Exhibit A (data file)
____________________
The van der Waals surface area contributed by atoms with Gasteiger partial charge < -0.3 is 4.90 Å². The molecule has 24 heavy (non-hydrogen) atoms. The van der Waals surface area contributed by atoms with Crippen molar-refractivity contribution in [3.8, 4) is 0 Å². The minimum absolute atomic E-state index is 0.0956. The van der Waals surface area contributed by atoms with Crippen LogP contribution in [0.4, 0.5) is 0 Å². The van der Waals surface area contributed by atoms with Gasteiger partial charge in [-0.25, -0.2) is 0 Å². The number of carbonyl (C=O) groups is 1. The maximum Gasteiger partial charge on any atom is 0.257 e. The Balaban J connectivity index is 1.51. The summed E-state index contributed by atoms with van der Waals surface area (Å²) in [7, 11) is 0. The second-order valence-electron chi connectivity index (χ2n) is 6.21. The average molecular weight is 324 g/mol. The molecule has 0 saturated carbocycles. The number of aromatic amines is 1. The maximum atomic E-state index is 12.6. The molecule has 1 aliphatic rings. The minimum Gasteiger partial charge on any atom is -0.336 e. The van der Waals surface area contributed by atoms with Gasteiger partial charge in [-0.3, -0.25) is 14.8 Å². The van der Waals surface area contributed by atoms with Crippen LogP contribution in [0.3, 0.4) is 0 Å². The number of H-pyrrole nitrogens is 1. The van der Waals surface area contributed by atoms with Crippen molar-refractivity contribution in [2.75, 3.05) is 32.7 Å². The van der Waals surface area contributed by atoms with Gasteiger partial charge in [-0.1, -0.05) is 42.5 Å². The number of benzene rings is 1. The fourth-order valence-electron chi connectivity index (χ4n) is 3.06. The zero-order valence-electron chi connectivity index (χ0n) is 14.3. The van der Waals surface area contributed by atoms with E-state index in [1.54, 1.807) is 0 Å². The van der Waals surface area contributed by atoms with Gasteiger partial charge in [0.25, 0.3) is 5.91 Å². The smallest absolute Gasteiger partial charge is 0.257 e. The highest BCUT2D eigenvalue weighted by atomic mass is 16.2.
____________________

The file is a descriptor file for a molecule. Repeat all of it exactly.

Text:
The van der Waals surface area contributed by atoms with Gasteiger partial charge < -0.3 is 4.90 Å². The molecule has 24 heavy (non-hydrogen) atoms. The van der Waals surface area contributed by atoms with Crippen molar-refractivity contribution in [3.8, 4) is 0 Å². The minimum absolute atomic E-state index is 0.0956. The van der Waals surface area contributed by atoms with Crippen LogP contribution in [0.4, 0.5) is 0 Å². The van der Waals surface area contributed by atoms with Gasteiger partial charge in [-0.25, -0.2) is 0 Å². The number of carbonyl (C=O) groups is 1. The maximum Gasteiger partial charge on any atom is 0.257 e. The Balaban J connectivity index is 1.51. The summed E-state index contributed by atoms with van der Waals surface area (Å²) in [7, 11) is 0. The second-order valence-electron chi connectivity index (χ2n) is 6.21. The average molecular weight is 324 g/mol. The molecule has 0 saturated carbocycles. The number of aromatic amines is 1. The maximum atomic E-state index is 12.6. The molecule has 1 aliphatic rings. The minimum Gasteiger partial charge on any atom is -0.336 e. The van der Waals surface area contributed by atoms with Gasteiger partial charge in [-0.3, -0.25) is 14.8 Å². The van der Waals surface area contributed by atoms with Crippen LogP contribution in [0.3, 0.4) is 0 Å². The number of H-pyrrole nitrogens is 1. The van der Waals surface area contributed by atoms with Crippen molar-refractivity contribution in [2.75, 3.05) is 32.7 Å². The van der Waals surface area contributed by atoms with Gasteiger partial charge in [-0.1, -0.05) is 42.5 Å². The number of benzene rings is 1. The fourth-order valence-electron chi connectivity index (χ4n) is 3.06. The zero-order valence-electron chi connectivity index (χ0n) is 14.3. The van der Waals surface area contributed by atoms with E-state index in [1.54, 1.807) is 0 Å². The van der Waals surface area contributed by atoms with Gasteiger partial charge in [0.25, 0.3) is 5.91 Å². The smallest absolute Gasteiger partial charge is 0.257 e. The highest BCUT2D eigenvalue weighted by atomic mass is 16.2.